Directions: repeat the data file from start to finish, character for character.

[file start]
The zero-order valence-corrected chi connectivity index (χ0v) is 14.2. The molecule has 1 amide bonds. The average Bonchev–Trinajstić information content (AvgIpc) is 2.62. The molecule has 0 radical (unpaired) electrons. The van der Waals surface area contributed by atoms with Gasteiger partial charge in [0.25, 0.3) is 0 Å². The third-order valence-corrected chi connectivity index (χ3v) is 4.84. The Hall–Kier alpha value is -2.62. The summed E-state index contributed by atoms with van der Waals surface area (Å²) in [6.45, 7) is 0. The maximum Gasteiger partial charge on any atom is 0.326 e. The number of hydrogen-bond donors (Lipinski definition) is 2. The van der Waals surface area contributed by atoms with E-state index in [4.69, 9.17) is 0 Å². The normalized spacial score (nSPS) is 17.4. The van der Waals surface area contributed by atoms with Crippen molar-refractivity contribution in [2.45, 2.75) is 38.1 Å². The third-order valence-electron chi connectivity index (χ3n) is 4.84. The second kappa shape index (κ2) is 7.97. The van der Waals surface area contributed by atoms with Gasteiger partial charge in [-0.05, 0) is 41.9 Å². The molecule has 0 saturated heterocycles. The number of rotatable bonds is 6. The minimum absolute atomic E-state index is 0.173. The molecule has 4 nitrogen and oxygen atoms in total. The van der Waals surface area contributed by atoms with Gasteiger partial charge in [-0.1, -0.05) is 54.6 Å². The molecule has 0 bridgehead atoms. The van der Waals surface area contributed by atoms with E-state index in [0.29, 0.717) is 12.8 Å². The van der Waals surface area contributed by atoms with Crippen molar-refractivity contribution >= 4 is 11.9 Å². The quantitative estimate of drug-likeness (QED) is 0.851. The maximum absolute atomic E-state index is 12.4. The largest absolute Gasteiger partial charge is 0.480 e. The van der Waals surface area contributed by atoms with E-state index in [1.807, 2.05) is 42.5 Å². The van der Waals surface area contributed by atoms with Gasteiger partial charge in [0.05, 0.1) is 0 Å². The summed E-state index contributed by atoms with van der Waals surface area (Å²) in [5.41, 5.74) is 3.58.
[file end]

The zero-order valence-corrected chi connectivity index (χ0v) is 14.2. The molecule has 1 amide bonds. The average Bonchev–Trinajstić information content (AvgIpc) is 2.62. The molecule has 0 radical (unpaired) electrons. The van der Waals surface area contributed by atoms with Gasteiger partial charge in [0.25, 0.3) is 0 Å². The third-order valence-corrected chi connectivity index (χ3v) is 4.84. The Hall–Kier alpha value is -2.62. The summed E-state index contributed by atoms with van der Waals surface area (Å²) in [6.45, 7) is 0. The maximum Gasteiger partial charge on any atom is 0.326 e. The number of hydrogen-bond donors (Lipinski definition) is 2. The van der Waals surface area contributed by atoms with E-state index in [4.69, 9.17) is 0 Å². The normalized spacial score (nSPS) is 17.4. The van der Waals surface area contributed by atoms with Crippen molar-refractivity contribution in [2.45, 2.75) is 38.1 Å². The third-order valence-electron chi connectivity index (χ3n) is 4.84. The second kappa shape index (κ2) is 7.97. The van der Waals surface area contributed by atoms with Gasteiger partial charge in [-0.05, 0) is 41.9 Å². The molecule has 0 saturated heterocycles. The number of rotatable bonds is 6. The minimum absolute atomic E-state index is 0.173. The molecule has 4 nitrogen and oxygen atoms in total. The van der Waals surface area contributed by atoms with Gasteiger partial charge in [-0.1, -0.05) is 54.6 Å². The molecule has 0 bridgehead atoms. The van der Waals surface area contributed by atoms with E-state index in [0.29, 0.717) is 12.8 Å². The van der Waals surface area contributed by atoms with Crippen molar-refractivity contribution >= 4 is 11.9 Å². The quantitative estimate of drug-likeness (QED) is 0.851. The maximum absolute atomic E-state index is 12.4. The largest absolute Gasteiger partial charge is 0.480 e. The van der Waals surface area contributed by atoms with E-state index in [1.807, 2.05) is 42.5 Å². The van der Waals surface area contributed by atoms with Gasteiger partial charge in [0.05, 0.1) is 0 Å². The summed E-state index contributed by atoms with van der Waals surface area (Å²) in [5.41, 5.74) is 3.58.